These things are good policy, and they are part of the broad infrastructure that is needed in order to make America not just competitive, but a good place to live. We know that we've got to do more for our care workers, our care economy. That's another common sense move. And one of the things I really admire about this plan and the president's vision is understanding how a lot of different things are closely connected. You know, some people are saying, "well, you know, these aren't roads and bridges" and I'm the transportation guy, so I'm all about roads and bridges. But something like broadband infrastructure is absolutely part of the future of American infrastructure. I guess trains probably weren't considered infrastructure until we really started building railroads. Now they're an indispensable part of it. And we have to keep up with, not always be playing catch-up to, that kind of expansion about what infrastructure needs really look like.

I think the criticism is directed at things like community-based programs to prevent violence. The argument is, are you not just taking everything that you want to invest in and calling it infrastructure?

This is about the foundation on which Americans live. And obviously I'm focused on the huge shot in the arm that this represents for transportation infrastructure. But we've got to think about our broader social infrastructure that keeps this country moving, keeps this country safe, makes it possible to live well for American citizens. And suggesting that there's something wrong with a bill that does good things because it does more good things, you know, it's a bit like suggesting that the rescue plan that helped us defeat COVID was somehow bad because it's going to lift half a million children out of poverty. Look, we are weaker when we don't take care of these foundational issues. COVID exposed that. We've got to make sure this is a more resilient country in every respect.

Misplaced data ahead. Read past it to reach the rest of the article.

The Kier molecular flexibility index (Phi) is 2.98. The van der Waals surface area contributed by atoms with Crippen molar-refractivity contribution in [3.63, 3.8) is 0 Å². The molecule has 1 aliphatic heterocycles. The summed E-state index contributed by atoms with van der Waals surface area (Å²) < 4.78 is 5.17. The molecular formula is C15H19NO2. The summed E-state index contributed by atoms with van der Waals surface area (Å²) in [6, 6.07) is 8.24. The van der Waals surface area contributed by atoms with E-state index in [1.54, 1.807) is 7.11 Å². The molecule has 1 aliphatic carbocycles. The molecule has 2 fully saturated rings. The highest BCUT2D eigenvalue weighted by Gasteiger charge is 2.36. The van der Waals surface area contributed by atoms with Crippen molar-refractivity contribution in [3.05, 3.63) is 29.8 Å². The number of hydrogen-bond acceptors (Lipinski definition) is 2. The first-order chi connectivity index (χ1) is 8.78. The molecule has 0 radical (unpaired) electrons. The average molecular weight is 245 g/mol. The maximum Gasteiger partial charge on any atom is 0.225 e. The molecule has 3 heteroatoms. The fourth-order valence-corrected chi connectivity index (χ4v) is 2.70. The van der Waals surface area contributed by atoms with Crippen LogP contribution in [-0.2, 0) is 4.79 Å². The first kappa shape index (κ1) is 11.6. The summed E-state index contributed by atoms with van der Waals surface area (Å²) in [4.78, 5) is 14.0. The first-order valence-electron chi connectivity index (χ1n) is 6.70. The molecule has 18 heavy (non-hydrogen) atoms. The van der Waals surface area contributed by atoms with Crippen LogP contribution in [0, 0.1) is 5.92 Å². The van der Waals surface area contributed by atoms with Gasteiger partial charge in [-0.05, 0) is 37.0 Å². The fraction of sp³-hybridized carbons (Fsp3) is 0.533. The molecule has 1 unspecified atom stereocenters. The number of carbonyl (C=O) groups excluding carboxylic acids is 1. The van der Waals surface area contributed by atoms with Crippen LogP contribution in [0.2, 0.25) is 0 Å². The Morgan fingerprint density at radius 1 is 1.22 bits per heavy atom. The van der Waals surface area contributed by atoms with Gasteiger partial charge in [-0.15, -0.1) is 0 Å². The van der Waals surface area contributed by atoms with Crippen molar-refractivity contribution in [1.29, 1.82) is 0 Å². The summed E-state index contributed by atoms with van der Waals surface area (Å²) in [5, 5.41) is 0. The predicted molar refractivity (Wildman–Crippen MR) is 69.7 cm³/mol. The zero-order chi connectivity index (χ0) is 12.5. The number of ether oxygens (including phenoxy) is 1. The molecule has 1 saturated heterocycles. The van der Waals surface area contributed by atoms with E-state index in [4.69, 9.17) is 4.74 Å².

The proposal would give tax credits and rebates to consumers and governments for shifting to electric vehicles. It also would spend billions of dollars to get state and local governments to build charging stations for electric vehicles. The auto industry broadly is already moving toward electric vehicles. Why give so many incentives? Why not just let industry move forward in the direction that it's already going?

Well, it's really exciting to see industry moving this way, but we also know that we're in a race against time. Time is running out in the fight against climate change. And frankly, we've got to pick up the pace. Another thing to consider, especially with these chargers, is that we need to have a nationwide network of charging infrastructure for people to be able to buy electric vehicles with confidence, at least some drivers who are going long distances. It is great that the cost of electric vehicles is going down each year and could even be a savings when you count the fuel expenses you're going to not pay. But there's still a lot of people who experience what's called range anxiety as maybe the No. 1 reason not to go electric. We've got to fix that. And these charging stations will help.

This package has been characterized as a clear rebuke to the idea that the forces of a free market can jumpstart a badly hurting economy. Now, this country has spent the past 40 years doubling down on free markets. Do you see this as a kind of generational shift in thinking?

Certainly from the perspective of my generation, and I was born right about the time of the beginning of that experiment, we can say that that experiment failed. It turns out that if you systematically disinvest in the things that we need to thrive, especially when it comes to core infrastructure, there are consequences to that. America is 13th now — 13th. We ought to be first when it comes to transportation infrastructure and a lot of our other indicators of quality of life, even length of life, just how long Americans live, are not befitting the leading nation in the world. Now's our chance to change that and do it in a sensible way. And the remarkable thing is, you know, maybe compared to other moments in American history, it feels like the American people are already there. We're just trying to get Washington to follow suit.